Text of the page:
What's the harm with athlete's foot?
When you have a bacterial infection, typically a doctor will prescribe antibiotics. When you have athlete's foot, people don't always seek care. It may be that you feel the condition will resolve on their own, but it may also be because they don't recognize athlete's foot as the infection that it is.
When one's feet sweat excessively, they wear particular shoes, or work in an environment where their shoes and feet become wet often - feet and shoes become a great place for fungus to grow. When the fungal colonies have populated to a certain point, they can get into skin and nails and cause an infection. Athlete's foot is a fungal infection, but the condition (when left untreated) doesn't stop there.
Athlete's foot typically presents as scaling of the feet, redness and sometimes blistering. This can also be very common between toes where the skin can become very wet and turn white. If athlete's foot is left untreated, breaks in the skin can develop and this predisposes a person to a secondary bacterial infection. The spaces between the toes are a particularly dangerous area for fungal infections to get out of control - as bacterial infections spread quickly from this area and can infect the rest of the foot and even the leg - a condition called cellulitis. Cellulitis can become so severe as to require hospitalization.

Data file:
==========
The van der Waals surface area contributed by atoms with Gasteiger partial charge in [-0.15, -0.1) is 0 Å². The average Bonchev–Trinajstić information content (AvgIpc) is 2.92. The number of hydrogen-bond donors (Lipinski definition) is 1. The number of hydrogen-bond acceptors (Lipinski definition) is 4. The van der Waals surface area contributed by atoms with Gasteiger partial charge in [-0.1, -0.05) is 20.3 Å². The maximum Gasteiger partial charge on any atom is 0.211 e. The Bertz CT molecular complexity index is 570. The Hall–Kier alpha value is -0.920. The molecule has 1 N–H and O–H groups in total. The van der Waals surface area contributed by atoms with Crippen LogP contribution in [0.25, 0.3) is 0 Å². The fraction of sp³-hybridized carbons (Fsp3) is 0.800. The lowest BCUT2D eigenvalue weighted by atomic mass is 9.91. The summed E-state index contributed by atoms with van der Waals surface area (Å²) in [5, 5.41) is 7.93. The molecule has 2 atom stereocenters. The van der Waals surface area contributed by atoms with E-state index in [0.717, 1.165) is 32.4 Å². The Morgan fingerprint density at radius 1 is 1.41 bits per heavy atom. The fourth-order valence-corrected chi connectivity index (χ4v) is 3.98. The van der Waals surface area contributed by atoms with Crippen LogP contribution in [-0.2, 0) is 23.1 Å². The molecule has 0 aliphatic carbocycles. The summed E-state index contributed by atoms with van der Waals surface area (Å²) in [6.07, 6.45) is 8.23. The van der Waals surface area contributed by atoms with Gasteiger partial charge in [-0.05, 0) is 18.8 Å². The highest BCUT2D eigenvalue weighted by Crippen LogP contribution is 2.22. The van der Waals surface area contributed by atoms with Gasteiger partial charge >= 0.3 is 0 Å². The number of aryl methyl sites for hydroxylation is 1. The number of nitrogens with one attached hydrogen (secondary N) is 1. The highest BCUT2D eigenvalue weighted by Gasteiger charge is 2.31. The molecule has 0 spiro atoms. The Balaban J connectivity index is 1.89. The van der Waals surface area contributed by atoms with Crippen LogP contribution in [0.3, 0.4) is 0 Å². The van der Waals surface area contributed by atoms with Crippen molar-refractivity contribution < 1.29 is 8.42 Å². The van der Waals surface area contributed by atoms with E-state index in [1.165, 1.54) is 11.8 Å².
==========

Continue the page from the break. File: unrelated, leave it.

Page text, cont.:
On a less urgent note, chronic athlete's foot predisposes people to acquiring a fungal infection in the toenails (a condition called onychomycosis). Unlike the the skin which turns over completely within 2 weeks, toenails grow very slowly. This means that fungal infections in the nail are very difficult to manage and may never be completely treated.
If you think you have athlete's foot or if nothing over the counter that you may have tried has improved your condition, make an appointment with one of PPFAC's doctors and we can help get your feet back to optimal health!
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